Ministers are in talks about funding a new school leadership college that would parachute graduates fresh out of university into headteacher, deputy and assistant headteacher positions after just two years of training, TES can reveal.
The college is the brainchild of three of education’s most high-profile figures: Ofsted chief inspector Sir Michael Wilshaw; Sir Anthony Seldon, former master of Wellington College; and free-school pioneer Toby Young.
Mr Young said it was “highly likely” that students leaving the college – which will be based at the University of Buckingham – would have qualified teacher status before they led schools. But even this has yet to be confirmed.
The founders of the Buckingham Institute of School Leadership argue that it is needed to tackle a shortfall in good headteachers, described as a “crisis” by Mr Young.
News that ministers are in discussions about funding the new institute comes after Sir Michael wrote to education secretary Nicky Morgan proposing the scheme. His letter contained a blistering attack on the existing National College for Teaching and Leadership – set up to train the country’s heads – which he said has “failed to deliver”.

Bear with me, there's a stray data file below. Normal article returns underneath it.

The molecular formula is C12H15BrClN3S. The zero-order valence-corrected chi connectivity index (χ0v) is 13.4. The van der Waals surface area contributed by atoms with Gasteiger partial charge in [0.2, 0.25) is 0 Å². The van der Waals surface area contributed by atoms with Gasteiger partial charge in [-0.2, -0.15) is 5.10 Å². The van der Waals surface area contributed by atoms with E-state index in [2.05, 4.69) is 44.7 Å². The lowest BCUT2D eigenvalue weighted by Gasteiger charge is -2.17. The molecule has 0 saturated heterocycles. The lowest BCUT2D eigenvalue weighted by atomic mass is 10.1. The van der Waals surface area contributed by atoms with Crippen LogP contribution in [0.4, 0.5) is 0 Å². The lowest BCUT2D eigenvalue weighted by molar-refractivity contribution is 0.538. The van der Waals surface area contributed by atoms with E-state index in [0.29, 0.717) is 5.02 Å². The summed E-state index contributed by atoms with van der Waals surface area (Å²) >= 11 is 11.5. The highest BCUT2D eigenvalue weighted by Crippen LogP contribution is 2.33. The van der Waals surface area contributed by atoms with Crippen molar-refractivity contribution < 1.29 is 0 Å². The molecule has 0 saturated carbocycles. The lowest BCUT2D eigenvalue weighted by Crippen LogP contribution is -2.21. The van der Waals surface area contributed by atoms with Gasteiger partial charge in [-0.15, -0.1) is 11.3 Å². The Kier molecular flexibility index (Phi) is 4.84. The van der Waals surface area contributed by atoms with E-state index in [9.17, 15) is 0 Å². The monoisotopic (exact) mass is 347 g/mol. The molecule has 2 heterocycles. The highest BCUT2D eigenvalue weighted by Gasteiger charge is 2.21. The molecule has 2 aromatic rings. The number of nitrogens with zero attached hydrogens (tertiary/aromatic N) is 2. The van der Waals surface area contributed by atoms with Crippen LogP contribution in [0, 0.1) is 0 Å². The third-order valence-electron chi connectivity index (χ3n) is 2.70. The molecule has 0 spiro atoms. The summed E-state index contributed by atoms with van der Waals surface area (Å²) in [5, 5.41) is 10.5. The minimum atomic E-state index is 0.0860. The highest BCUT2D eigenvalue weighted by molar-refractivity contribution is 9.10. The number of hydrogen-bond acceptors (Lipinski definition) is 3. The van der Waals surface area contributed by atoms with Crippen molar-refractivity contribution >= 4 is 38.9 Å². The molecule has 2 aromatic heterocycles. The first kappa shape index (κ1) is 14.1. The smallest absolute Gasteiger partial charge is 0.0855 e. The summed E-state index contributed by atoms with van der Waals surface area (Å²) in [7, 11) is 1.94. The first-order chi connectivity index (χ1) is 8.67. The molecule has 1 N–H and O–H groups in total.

Sir Anthony – who is now vice-chancellor at Buckingham, the UK’s first private university – said that too many heads today were in the role without “any clear idea of why they are there or what they have to offer”.
“Nothing matters more than the quality of leadership – nothing,” he told TES. “We can bring in better people, we can bring in more great people into the system.
“We can prepare them better so they are more compassionate, wise, accomplished, rounded leaders rather than mean, sausage-factory, league-table-obsessed people.”
But union leaders have warned that introducing school leaders who have such limited experience of education could be risky.
Russell Hobby, general secretary of the NAHT headteachers’ union, said: “I’m pretty sceptical of fast-track schemes. Strong and effective leadership is based on a level of experience, particularly in the classroom, and then going on from there.”
This is an edited version of an article in the 15 April edition of TES. Subscribers can view the full story here, or to subscribe, click here. To download the digital edition, Android users can click here and iOS users can click here. TES magazine is available at all good newsagents.